(This story was in the Salem (MA) Evening News on July 23, 2009)
By Mike Grenier – staff writer
Tod Murphy wouldn’t strike anyone as a name-dropper, but he did try to get in touch with Celtics assistant coach Tom Thibodeau before he was chosen to take over the men’s basketball program at Gordon College.
It wasn’t like Murphy was grasping at straws. He and Thibodeau go back 20 years, to the days when Murphy was a rookie with the Minnesota Timberwolves and Thibodeau was a hungry young assistant out of Salem State College.
“I was just calling to find out about the North Shore area and Gordon College,” said the 45-year-old Murphy, “and I thought, who’d be better to talk to than a Boston Celtics assistant coach? I’m sure Tom remembers me as an overachiever (in the NBA).”
Murphy never did connect with Thibodeau, who’s been traveling around the country this summer interviewing for an NBA head coaching job, but things still worked out as Murphy hoped they would.
A six-year assistant with the Division 1 Cal-Irvine Anteaters, Murphy is relocating his family from the West Coast in order to coach at Gordon, which went 20-7 last season under Mike Schauer.
“I’m well aware of what Mike did up there,” said Murphy. “He did a tremendous job in his seven years; I hope I don’t screw up what he’s already done. Mike has set me up to have a great year. We’re losing only one player and I feel good about the group we’re going to have. It’ll be a big year for the seniors.”
The logical question, of course, is why would Murphy, with his NBA background and Division 1 college coaching experience, abandon the life he had in California to coach a small Division 3 school in Wenham?
“Well, I just feel like I’m ready to be a head coach,” said Murphy, “and I wanted it to be in a Christian environment.
Over the last few years, I really wasn’t sure that Division 1 was the level I wanted to be. I felt I might be better suited to coach at the lower level.
“The players at Gordon are not going to be pros, but they love to play basketball. That’s the sort of kid I want to coach. Some of these players will probably improve more than the kids in Division 1. And if you’re that good (in Division 3), they’re going to find you anyway.”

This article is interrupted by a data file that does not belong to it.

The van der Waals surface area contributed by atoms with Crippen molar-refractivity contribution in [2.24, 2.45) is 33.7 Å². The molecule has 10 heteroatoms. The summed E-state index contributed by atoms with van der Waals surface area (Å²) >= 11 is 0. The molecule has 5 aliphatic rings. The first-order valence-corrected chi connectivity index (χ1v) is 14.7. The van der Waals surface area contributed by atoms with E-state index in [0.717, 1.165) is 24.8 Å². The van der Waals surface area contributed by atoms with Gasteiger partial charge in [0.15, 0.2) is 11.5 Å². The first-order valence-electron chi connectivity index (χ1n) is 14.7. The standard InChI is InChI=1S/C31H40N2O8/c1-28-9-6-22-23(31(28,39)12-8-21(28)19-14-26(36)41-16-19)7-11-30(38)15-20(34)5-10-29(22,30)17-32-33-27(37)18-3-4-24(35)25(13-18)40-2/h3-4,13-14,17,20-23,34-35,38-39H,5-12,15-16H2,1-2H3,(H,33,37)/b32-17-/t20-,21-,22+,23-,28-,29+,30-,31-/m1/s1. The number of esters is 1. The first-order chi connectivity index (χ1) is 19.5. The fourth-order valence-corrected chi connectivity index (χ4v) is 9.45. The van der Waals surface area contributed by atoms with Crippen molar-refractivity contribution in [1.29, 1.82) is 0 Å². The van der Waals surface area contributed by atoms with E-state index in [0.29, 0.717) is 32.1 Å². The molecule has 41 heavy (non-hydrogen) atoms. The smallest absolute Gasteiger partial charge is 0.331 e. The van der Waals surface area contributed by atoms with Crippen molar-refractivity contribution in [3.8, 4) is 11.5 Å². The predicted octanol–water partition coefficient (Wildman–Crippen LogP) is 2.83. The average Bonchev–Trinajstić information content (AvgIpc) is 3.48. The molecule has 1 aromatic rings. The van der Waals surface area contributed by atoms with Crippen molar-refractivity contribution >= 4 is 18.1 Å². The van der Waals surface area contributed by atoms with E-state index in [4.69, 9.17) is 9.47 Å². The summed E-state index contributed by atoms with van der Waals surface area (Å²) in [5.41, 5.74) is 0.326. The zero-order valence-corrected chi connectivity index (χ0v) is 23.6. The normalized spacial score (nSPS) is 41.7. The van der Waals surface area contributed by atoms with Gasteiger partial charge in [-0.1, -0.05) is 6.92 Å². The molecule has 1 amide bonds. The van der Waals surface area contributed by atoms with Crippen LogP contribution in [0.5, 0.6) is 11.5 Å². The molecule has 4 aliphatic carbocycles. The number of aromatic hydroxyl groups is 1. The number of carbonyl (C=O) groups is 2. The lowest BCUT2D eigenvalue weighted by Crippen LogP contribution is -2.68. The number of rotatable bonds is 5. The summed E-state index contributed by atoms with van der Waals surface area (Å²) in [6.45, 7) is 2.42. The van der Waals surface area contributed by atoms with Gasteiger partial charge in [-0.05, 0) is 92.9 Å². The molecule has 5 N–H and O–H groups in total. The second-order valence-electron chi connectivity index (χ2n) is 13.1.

At 6-foot-9, Murphy will be an imposing figure as he paces the Gordon sideline. He had a tremendous playing career at Cal-Irvine, where he ranks No. 2 in school history with 1,778 points and 837 rebounds. The Associated Press named him an Honorable Mention All-American, and he was inducted into the Cal-Irvine Hall of Fame in 2000.
Murphy knows exactly what he’s getting into at Gordon. The days of dealing with gifted Division 1 athletes are gone, but Murphy doesn’t see that as a negative. He sounds eager to roll up his sleeves and work with the talent that’s available.
“It’s not going to change for me,” said Murphy, alluding to his comment about being an overachiever. “I’m going to beat the bushes to look for kids who can play at Gordon. After that, it’s about maximizing their talent.
“It wasn’t a tough sell (to make the move from California),” added Murphy. “My kids (three daughters) are young. My wife (Kelly) knows how important it is to me to be a head coach. I was in a secular environment before, and I couldn’t share my faith without wondering whether I was offending somebody. I won’t have to worry about that at Gordon. It’s a wonderful opportunity.”
The Gordon players will be amused when Murphy gets around to telling them war stories from his NBA career. He tends to downplay his ability, but he was a starting forward on the first Minnesota Timberwolves team in 1989 and received the team’s Defensive Player of the Year award while leading the league in fewest turnovers per minute.
Murphy spent five years in the NBA, moving on to the Los Angeles Clippers, Houston Rockets and Detroit Pistons after playing in Minnesota. Following his NBA career, he played for teams in Italy, Greece, Spain and Japan.
Link to Air Jordan
One of his favorite memories involved a game against Michael Jordan and the Chicago Bulls. This was when Jordan was at his skywalking best.
“Michael started to drive and got by his man, so I came over to provide help-side defense,” recalled Murphy. “I thought I might be able to tip the ball out of his hands or something, but he ends up on the other side of the basket for an unbelievable dunk. I was like, ‘Are you kidding me?’
“I was asked about the play by the media after the game and my comment was, ‘All I saw was the bottom of his shoes.’ It ended up being a national quote.”
Murphy called the NBA “the best job in the world because you’re doing what you like and you’re making more money than you deserve, plus you meet so many great people along the way.”
Coaching at Gordon is about as far from that type of spotlight as you can possibly get, but it’s going to be a huge part of his life for the foreseeable future.
“I’m just grateful to Gordon,” said Murphy. “They’ve put their faith in me.”